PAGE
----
Task #3: Abbreviate

Abbreviate

“Abbreviate” falls under the Analysis Acronym (Revision) category.

Remove plot summaries and extended explanations that will distract the reader. Below is a sample excerpt where the student provides more plot summary and little or no analysis.

Sample Excerpt

Steinbeck shows Elisa startled by her own whisper; she ran back into the house and prepared for Henry’s arrival and their departure into town. In this part of the narrative, Elisa is exhaustively making preparations. After her shower, “she puts on her newest under-clothing and her nicest stockings and the dress which was the symbol of her prettiness. She worked carefully on her hair, penciled her eyebrows and roughed her lips” (Steinbeck 226). Before, as stated earlier, Steinbeck shows Elisa as representing a man through her attire. Now the dress symbolizes, as the author states, her prettiness; or the more appealing, attractive part of Elisa. Henry comes in and comments on how nice she looks. She questions his motive and he returns dumbfounded. He comments again on how strong she looks and she replies, “I am strong? Yes, strong . . . I never knew before how strong . . .” (Steinbeck 226). It is clear that even though she concludes that she is strong, she still doesn’t feel it because she had to question first and answer later.

Figure 77: Essay Excerpt on “Chrysanthemums” (Plot Summary Critique)

Problem

The student provides ample plot summary, but little to no analysis.

Questions

1) What is the context of the whisper?

2) Why does Steinbeck present so much detail about Elisa as she prepares for her husband’s arrival?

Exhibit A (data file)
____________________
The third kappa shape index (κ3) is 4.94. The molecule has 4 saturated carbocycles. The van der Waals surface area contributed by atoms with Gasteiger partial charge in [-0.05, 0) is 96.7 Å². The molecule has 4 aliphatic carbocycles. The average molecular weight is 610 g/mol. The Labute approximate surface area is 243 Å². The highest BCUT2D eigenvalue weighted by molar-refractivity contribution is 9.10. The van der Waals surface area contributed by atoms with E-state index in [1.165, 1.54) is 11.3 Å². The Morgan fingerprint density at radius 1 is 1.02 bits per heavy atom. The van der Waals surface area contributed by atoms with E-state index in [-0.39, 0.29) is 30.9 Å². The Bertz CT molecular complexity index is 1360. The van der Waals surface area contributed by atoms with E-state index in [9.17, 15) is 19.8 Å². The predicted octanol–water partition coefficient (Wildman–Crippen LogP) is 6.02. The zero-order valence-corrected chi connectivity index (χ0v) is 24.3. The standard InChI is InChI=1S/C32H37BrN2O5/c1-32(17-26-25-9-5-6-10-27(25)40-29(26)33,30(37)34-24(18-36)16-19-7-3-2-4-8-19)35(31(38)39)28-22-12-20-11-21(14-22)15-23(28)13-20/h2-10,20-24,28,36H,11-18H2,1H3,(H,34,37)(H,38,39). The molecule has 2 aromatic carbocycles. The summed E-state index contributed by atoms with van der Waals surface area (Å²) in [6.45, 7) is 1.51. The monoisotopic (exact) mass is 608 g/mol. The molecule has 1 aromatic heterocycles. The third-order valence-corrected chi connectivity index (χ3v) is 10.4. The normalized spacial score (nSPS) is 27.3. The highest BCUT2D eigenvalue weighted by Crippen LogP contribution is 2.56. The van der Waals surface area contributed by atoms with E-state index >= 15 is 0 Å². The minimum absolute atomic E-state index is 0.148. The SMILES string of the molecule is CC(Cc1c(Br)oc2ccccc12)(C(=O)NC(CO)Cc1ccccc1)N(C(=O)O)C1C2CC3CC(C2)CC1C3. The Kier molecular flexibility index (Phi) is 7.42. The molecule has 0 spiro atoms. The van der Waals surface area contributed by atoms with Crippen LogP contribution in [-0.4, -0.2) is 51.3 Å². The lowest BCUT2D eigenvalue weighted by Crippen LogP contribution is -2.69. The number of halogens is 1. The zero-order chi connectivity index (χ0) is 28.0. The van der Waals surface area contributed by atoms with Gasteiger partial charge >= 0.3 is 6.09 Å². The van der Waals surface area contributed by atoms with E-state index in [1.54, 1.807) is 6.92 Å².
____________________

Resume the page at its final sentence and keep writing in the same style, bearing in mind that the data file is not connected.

3) What is the difference between Steinbeck’s presentation of Elisa at the beginning and the presentation the reader now experiences of her?

4) Does the dress only symbolize prettiness or indicate the separation of gender roles within the context of the literary work?

5) Elisa likes comments. Why? Think about two contexts: the visitor’s comments and Henry’s.

Suggestions

To create analysis, you must provide answers to questions you generate while evaluating and developing a revision plan for your paper.

Explanation

Parts within the above sample excerpt represent plot summary.  Although the quotes fulfill a greater part of the student’s summary, let’s remove the quotes to better illustrate this point. I have bolded the quotes in Figure 78. The part (or parts) that represents analysis is underlined.

Figure 78: Removing Quotes Exercise

Steinbeck shows Elisa startled by her own whisper; she ran back into the house and prepared for Henry’s arrival and their departure into town. In this part of the narrative, Elisa is exhaustively making preparations. After her shower, “she puts on her newest under-clothing and her nicest stockings and the dress which was the symbol of her prettiness.  She worked carefully on her hair, penciled her eyebrows and roughed her lips” (Steinbeck 226). Before, as stated earlier, Steinbeck shows Elisa as representing a man through her attire. Now the dress symbolizes, as the author states, her prettiness; or the more appealing, attractive part of Elisa. Henry comes in and comments on how nice she looks. She questions his motive and he returns dumbfounded.  He comments again on how strong she looks and she replies, “I am strong?  Yes, strong . . . I never knew before how strong . . .” (Steinbeck 226). It is clear that even though she concludes that she is strong, she still doesn’t feel it because she had to question first and answer later.

There are a total of nine sentences, including the quotes.

1) There are two quotes.

2) There are two sentences that represent analysis.

3) There are five sentences that represent plot summary.

Why is it important to examine the body paragraph in this way? This process is important to the revision process. Professors write “be specific,” “explain,” and “much more could be said here” in abundance and without fail. However, these same professors don’t highlight those portions of your essay that need elaboration or more detail. They just write in the margins “be more specific.” Consider the following steps as you determine the areas of your body paragraph that require removal.

To abbreviate, or remove, quotes as a revision objective, follow The FAVORS Step-by-Step Process: Abbreviating Plot Summary, Quotes, and Analysis, which is a three-part process you can use while revising parts that become unnecessary within your analysis.

Copyright 2011 Regina Y. Favors. All Rights Reserved.

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